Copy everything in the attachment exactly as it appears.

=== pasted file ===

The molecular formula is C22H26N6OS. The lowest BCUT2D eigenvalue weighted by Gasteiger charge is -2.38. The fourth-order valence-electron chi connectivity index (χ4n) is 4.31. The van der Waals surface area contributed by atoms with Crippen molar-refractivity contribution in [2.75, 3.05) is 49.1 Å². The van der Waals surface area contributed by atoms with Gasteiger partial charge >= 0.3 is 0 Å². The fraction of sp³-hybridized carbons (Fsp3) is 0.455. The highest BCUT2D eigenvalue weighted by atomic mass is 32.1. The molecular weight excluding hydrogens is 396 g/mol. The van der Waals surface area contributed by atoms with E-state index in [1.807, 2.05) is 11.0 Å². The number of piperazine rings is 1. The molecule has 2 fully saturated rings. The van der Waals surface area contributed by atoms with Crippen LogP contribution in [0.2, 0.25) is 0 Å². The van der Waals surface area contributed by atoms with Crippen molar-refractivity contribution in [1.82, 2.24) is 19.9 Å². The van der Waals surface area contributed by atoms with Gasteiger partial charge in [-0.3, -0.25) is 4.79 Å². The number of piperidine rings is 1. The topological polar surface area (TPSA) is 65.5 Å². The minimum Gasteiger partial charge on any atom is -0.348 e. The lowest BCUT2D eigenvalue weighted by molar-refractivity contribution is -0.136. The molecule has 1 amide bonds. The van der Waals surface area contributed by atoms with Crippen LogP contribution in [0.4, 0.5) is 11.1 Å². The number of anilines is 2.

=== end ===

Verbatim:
The molecular formula is C22H26N6OS. The lowest BCUT2D eigenvalue weighted by Gasteiger charge is -2.38. The fourth-order valence-electron chi connectivity index (χ4n) is 4.31. The van der Waals surface area contributed by atoms with Crippen molar-refractivity contribution in [2.75, 3.05) is 49.1 Å². The van der Waals surface area contributed by atoms with Gasteiger partial charge >= 0.3 is 0 Å². The fraction of sp³-hybridized carbons (Fsp3) is 0.455. The highest BCUT2D eigenvalue weighted by atomic mass is 32.1. The molecular weight excluding hydrogens is 396 g/mol. The van der Waals surface area contributed by atoms with E-state index in [1.807, 2.05) is 11.0 Å². The number of piperazine rings is 1. The molecule has 2 fully saturated rings. The van der Waals surface area contributed by atoms with Crippen LogP contribution in [0.2, 0.25) is 0 Å². The van der Waals surface area contributed by atoms with Crippen molar-refractivity contribution in [1.82, 2.24) is 19.9 Å². The van der Waals surface area contributed by atoms with Gasteiger partial charge in [-0.3, -0.25) is 4.79 Å². The number of piperidine rings is 1. The topological polar surface area (TPSA) is 65.5 Å². The minimum Gasteiger partial charge on any atom is -0.348 e. The lowest BCUT2D eigenvalue weighted by molar-refractivity contribution is -0.136. The molecule has 1 amide bonds. The van der Waals surface area contributed by atoms with Crippen LogP contribution in [0.4, 0.5) is 11.1 Å². The number of anilines is 2.